- #1

Sugarcrashed

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## Homework Statement

A 15.0 g plastic water rocket containing 40.0 g of water and compressed air is strung on a very low friction horizontal wire. When fired, compressed air forces the water from the rocket in 0.600 s at an average exit velocity of 4.05 m/s [E].

Based on the information in the above narrative, if the rocket had been directed upwards, approximately how high would it have risen?

The answer is supposed to be 6 m high, but I cannot figure out how to get it.

## Homework Equations

V = d/t

a = v/t

a = Fnet/m

g = Fg/m

d = vi*t + 1/2at^2

d = vf*t - 1/2at^2

d = ((vf + vi)/2)t

vf^2 = vi^2 + 2ad

Ek = 1/2mv^2

Ep = mgh

W = delta E

## The Attempt at a Solution

First I calculated the acceleration of the water with the formula a = v/t, and it gave me 6.75 m/s^2 [E].

4.05 m/s [E] / 0.600 = 6.75 m/s^2 [E]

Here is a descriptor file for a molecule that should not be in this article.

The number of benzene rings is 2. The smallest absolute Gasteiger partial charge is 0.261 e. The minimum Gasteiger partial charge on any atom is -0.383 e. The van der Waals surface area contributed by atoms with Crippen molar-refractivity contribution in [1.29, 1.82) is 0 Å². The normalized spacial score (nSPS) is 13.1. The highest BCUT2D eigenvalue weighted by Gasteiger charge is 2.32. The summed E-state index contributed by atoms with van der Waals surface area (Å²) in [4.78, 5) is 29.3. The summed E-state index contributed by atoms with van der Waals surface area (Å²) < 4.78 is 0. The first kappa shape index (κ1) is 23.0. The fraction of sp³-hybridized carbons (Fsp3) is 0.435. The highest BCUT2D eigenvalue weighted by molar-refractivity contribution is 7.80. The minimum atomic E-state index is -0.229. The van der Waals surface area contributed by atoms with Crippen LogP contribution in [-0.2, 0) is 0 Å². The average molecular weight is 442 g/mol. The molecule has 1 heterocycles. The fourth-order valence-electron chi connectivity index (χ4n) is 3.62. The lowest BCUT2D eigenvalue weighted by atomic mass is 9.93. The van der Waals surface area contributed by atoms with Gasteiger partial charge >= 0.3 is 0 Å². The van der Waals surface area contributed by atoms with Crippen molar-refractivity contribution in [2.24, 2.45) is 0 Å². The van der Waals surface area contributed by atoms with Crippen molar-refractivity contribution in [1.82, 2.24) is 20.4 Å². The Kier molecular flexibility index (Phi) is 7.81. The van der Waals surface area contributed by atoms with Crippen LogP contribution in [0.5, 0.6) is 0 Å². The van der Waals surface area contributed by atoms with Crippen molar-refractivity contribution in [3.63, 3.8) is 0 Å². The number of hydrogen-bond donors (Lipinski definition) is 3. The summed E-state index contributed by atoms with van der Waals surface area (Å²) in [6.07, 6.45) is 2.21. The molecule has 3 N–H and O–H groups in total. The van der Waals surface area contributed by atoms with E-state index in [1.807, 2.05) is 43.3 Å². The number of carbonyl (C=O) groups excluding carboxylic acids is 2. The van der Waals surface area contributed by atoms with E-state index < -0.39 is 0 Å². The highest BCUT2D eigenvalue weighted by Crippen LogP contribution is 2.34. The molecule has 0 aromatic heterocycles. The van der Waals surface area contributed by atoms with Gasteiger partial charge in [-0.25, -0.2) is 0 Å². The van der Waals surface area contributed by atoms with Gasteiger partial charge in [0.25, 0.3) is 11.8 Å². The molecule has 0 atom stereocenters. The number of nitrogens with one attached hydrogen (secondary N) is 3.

Then I changed all the masses into kg.

15.0 g = 0.015 kg

40.0 g = 0.04 kg

Then I calculated the net force of the water with the formula F = ma, and it gave me 0.27 N [E].

0.04 kg * 6.75 m/s^2 [E] = 0.27 N [E]

Newtons law states that for every action, there is an equal and opposite reaction, meaning that there would also a be a force of 0.27 N to the west. (The force that would make the rocket propel.)

I then calculated the acceleration of the rocket using the formula a = Fnet/m, giving me 18 m/s^2 [W].

0.27 [W] / 0.015 kg = 18 m/s^2 [W]

If the rocket is directed upwards, it is now fighting against gravity, so I subtracted 9.81 m/s^2 [D] from my 18 m/s^2 [Up], giving me 8.19 m/s^2 [Up].

18 m/s^2 [Up] - 9.81 m/s^2 [D] = 8.19 m/s^2 [Up]

Using the formula d = Vi * t + 1/2at^2, I calculated the distance between the ground and the point when the rocket finished propelling all of its water out, giving me 1.47 m.

0 m/s [Up] * 0.600 s + 1/2( 8.19 m/s^2 [Up] * 0.600 s^2 ) = 1.47 m

Using the formula Vf = Vi + at, I calculated the velocity when the rocket finished propelling all of its water out, giving me 4.92 m/s [Up].

0 m/s [Up] + 8.19 m/s^2 [Up] * 0.600 s = 4.92 m/s [Up]

I then used the formula d = Vf^2 - ( Vi^2 / 2a ) to calculate the distance the rocket when up after propelling all of its water out.

0 m/s [Up] ^2 - ( 4.92 m/s [Up]^2 / (2 * 9.81 m/s^2 [D] )) = 1.23 m

I then added the two distances together, giving me 2.7 m. Apparently, this is incorrect.

1.47 m + 1.23 m = 2.7 m.